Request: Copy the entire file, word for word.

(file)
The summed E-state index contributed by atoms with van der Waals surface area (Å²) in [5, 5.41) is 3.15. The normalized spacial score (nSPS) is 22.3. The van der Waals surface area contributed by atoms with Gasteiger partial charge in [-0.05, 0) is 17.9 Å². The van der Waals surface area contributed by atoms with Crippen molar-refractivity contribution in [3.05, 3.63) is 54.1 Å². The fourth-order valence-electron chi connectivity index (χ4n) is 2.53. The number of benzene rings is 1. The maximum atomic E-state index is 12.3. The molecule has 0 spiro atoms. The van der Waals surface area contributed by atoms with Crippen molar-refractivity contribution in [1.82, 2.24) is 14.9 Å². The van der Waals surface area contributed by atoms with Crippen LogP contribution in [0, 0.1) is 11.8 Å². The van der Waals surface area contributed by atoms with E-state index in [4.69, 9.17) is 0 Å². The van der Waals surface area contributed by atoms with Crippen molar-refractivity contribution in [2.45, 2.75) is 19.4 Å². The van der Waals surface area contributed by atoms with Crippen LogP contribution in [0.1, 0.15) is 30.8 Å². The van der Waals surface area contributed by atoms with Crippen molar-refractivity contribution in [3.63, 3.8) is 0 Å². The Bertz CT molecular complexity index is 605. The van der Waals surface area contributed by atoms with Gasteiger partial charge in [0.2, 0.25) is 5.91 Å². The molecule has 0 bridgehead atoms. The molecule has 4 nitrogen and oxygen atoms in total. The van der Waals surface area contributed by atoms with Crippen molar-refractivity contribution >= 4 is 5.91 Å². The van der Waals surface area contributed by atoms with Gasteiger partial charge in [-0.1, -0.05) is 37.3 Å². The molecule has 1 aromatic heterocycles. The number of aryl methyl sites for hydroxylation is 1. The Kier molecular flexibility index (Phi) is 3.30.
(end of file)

The summed E-state index contributed by atoms with van der Waals surface area (Å²) in [5, 5.41) is 3.15. The normalized spacial score (nSPS) is 22.3. The van der Waals surface area contributed by atoms with Gasteiger partial charge in [-0.05, 0) is 17.9 Å². The van der Waals surface area contributed by atoms with Crippen molar-refractivity contribution in [3.05, 3.63) is 54.1 Å². The fourth-order valence-electron chi connectivity index (χ4n) is 2.53. The number of benzene rings is 1. The maximum atomic E-state index is 12.3. The molecule has 0 spiro atoms. The van der Waals surface area contributed by atoms with Crippen molar-refractivity contribution in [1.82, 2.24) is 14.9 Å². The van der Waals surface area contributed by atoms with Crippen LogP contribution in [0, 0.1) is 11.8 Å². The van der Waals surface area contributed by atoms with E-state index in [4.69, 9.17) is 0 Å². The van der Waals surface area contributed by atoms with Crippen molar-refractivity contribution in [2.45, 2.75) is 19.4 Å². The van der Waals surface area contributed by atoms with Crippen LogP contribution in [0.1, 0.15) is 30.8 Å². The van der Waals surface area contributed by atoms with Crippen molar-refractivity contribution in [3.63, 3.8) is 0 Å². The Bertz CT molecular complexity index is 605. The van der Waals surface area contributed by atoms with Gasteiger partial charge in [0.2, 0.25) is 5.91 Å². The molecule has 0 bridgehead atoms. The molecule has 4 nitrogen and oxygen atoms in total. The van der Waals surface area contributed by atoms with Crippen molar-refractivity contribution >= 4 is 5.91 Å². The van der Waals surface area contributed by atoms with Gasteiger partial charge in [-0.1, -0.05) is 37.3 Å². The molecule has 1 aromatic heterocycles. The number of aryl methyl sites for hydroxylation is 1. The Kier molecular flexibility index (Phi) is 3.30.